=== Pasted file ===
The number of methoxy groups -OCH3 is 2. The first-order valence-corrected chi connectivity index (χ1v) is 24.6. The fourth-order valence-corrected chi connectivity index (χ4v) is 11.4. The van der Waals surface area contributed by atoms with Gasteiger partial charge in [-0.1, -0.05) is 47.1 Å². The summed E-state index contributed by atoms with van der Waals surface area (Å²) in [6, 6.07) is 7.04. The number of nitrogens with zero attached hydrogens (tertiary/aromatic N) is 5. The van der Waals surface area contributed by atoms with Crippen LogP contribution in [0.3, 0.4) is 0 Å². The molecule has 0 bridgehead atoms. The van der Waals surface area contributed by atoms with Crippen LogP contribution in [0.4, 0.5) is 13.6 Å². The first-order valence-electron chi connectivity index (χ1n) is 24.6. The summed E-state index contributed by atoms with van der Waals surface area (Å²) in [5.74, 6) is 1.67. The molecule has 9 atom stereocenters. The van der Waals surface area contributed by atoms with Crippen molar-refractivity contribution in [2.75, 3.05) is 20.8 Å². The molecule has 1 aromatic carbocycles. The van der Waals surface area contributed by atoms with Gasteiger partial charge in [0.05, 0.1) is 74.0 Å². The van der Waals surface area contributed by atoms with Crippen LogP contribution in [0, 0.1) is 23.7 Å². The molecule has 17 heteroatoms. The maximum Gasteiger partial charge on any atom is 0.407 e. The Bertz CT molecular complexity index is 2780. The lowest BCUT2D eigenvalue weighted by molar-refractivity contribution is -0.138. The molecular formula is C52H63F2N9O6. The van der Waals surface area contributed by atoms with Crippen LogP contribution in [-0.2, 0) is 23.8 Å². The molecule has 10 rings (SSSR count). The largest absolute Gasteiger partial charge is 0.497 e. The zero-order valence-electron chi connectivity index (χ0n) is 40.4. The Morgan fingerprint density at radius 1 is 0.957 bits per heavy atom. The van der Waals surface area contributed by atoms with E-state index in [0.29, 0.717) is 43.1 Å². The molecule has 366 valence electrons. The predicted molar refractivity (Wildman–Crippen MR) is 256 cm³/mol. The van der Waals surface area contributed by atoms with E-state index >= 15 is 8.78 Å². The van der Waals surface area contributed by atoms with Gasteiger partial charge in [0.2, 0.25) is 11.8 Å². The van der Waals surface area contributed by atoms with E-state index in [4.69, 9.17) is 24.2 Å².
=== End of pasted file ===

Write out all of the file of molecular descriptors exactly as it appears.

The number of methoxy groups -OCH3 is 2. The first-order valence-corrected chi connectivity index (χ1v) is 24.6. The fourth-order valence-corrected chi connectivity index (χ4v) is 11.4. The van der Waals surface area contributed by atoms with Gasteiger partial charge in [-0.1, -0.05) is 47.1 Å². The summed E-state index contributed by atoms with van der Waals surface area (Å²) in [6, 6.07) is 7.04. The number of nitrogens with zero attached hydrogens (tertiary/aromatic N) is 5. The van der Waals surface area contributed by atoms with Crippen LogP contribution in [0.3, 0.4) is 0 Å². The molecule has 0 bridgehead atoms. The van der Waals surface area contributed by atoms with Crippen LogP contribution in [0.4, 0.5) is 13.6 Å². The first-order valence-electron chi connectivity index (χ1n) is 24.6. The summed E-state index contributed by atoms with van der Waals surface area (Å²) in [5.74, 6) is 1.67. The molecule has 9 atom stereocenters. The van der Waals surface area contributed by atoms with Crippen molar-refractivity contribution in [2.75, 3.05) is 20.8 Å². The molecule has 1 aromatic carbocycles. The van der Waals surface area contributed by atoms with Gasteiger partial charge in [0.05, 0.1) is 74.0 Å². The van der Waals surface area contributed by atoms with Crippen LogP contribution in [0, 0.1) is 23.7 Å². The molecule has 17 heteroatoms. The maximum Gasteiger partial charge on any atom is 0.407 e. The Bertz CT molecular complexity index is 2780. The lowest BCUT2D eigenvalue weighted by molar-refractivity contribution is -0.138. The molecular formula is C52H63F2N9O6. The van der Waals surface area contributed by atoms with Crippen LogP contribution in [-0.2, 0) is 23.8 Å². The molecule has 10 rings (SSSR count). The largest absolute Gasteiger partial charge is 0.497 e. The zero-order valence-electron chi connectivity index (χ0n) is 40.4. The Morgan fingerprint density at radius 1 is 0.957 bits per heavy atom. The van der Waals surface area contributed by atoms with E-state index in [0.29, 0.717) is 43.1 Å². The molecule has 366 valence electrons. The predicted molar refractivity (Wildman–Crippen MR) is 256 cm³/mol. The van der Waals surface area contributed by atoms with E-state index >= 15 is 8.78 Å². The van der Waals surface area contributed by atoms with Gasteiger partial charge in [0.2, 0.25) is 11.8 Å². The van der Waals surface area contributed by atoms with E-state index in [4.69, 9.17) is 24.2 Å².